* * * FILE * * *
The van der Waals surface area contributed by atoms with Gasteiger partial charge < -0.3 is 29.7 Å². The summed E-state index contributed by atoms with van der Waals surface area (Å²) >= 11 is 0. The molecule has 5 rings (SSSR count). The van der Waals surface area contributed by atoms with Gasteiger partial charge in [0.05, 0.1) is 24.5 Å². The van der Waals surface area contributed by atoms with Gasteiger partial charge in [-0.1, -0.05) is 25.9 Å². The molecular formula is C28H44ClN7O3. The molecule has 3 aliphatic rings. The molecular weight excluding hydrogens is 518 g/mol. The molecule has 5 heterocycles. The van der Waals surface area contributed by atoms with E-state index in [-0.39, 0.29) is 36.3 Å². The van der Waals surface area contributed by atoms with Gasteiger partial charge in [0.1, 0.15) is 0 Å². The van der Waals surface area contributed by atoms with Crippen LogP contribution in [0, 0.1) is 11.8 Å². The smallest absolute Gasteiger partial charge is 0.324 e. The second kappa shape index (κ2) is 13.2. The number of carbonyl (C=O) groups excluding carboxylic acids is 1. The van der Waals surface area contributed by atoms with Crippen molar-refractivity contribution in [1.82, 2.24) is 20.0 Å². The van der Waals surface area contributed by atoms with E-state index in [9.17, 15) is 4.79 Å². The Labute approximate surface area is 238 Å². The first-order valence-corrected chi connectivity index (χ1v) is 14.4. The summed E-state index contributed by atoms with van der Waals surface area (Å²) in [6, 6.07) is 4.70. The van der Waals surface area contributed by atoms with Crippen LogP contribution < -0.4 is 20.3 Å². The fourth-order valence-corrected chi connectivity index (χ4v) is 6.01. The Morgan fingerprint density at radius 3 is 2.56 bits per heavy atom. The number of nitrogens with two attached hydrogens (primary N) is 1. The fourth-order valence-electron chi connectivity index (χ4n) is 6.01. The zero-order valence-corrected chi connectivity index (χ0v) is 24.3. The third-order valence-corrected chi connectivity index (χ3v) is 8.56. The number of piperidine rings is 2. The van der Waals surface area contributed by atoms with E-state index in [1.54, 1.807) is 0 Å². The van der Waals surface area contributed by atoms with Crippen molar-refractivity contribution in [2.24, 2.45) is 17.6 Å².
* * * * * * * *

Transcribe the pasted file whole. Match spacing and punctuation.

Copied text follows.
The van der Waals surface area contributed by atoms with Gasteiger partial charge < -0.3 is 29.7 Å². The summed E-state index contributed by atoms with van der Waals surface area (Å²) >= 11 is 0. The molecule has 5 rings (SSSR count). The van der Waals surface area contributed by atoms with Gasteiger partial charge in [0.05, 0.1) is 24.5 Å². The van der Waals surface area contributed by atoms with Gasteiger partial charge in [-0.1, -0.05) is 25.9 Å². The molecular formula is C28H44ClN7O3. The molecule has 3 aliphatic rings. The molecular weight excluding hydrogens is 518 g/mol. The molecule has 5 heterocycles. The van der Waals surface area contributed by atoms with E-state index in [-0.39, 0.29) is 36.3 Å². The van der Waals surface area contributed by atoms with Gasteiger partial charge in [0.1, 0.15) is 0 Å². The van der Waals surface area contributed by atoms with Crippen LogP contribution in [0, 0.1) is 11.8 Å². The smallest absolute Gasteiger partial charge is 0.324 e. The second kappa shape index (κ2) is 13.2. The number of carbonyl (C=O) groups excluding carboxylic acids is 1. The van der Waals surface area contributed by atoms with Crippen molar-refractivity contribution in [1.82, 2.24) is 20.0 Å². The van der Waals surface area contributed by atoms with E-state index in [9.17, 15) is 4.79 Å². The Labute approximate surface area is 238 Å². The first-order valence-corrected chi connectivity index (χ1v) is 14.4. The summed E-state index contributed by atoms with van der Waals surface area (Å²) in [6, 6.07) is 4.70. The van der Waals surface area contributed by atoms with Crippen LogP contribution < -0.4 is 20.3 Å². The fourth-order valence-corrected chi connectivity index (χ4v) is 6.01. The Morgan fingerprint density at radius 3 is 2.56 bits per heavy atom. The number of nitrogens with two attached hydrogens (primary N) is 1. The fourth-order valence-electron chi connectivity index (χ4n) is 6.01. The zero-order valence-corrected chi connectivity index (χ0v) is 24.3. The third-order valence-corrected chi connectivity index (χ3v) is 8.56. The number of piperidine rings is 2. The van der Waals surface area contributed by atoms with E-state index in [1.54, 1.807) is 0 Å². The van der Waals surface area contributed by atoms with Crippen molar-refractivity contribution in [2.24, 2.45) is 17.6 Å².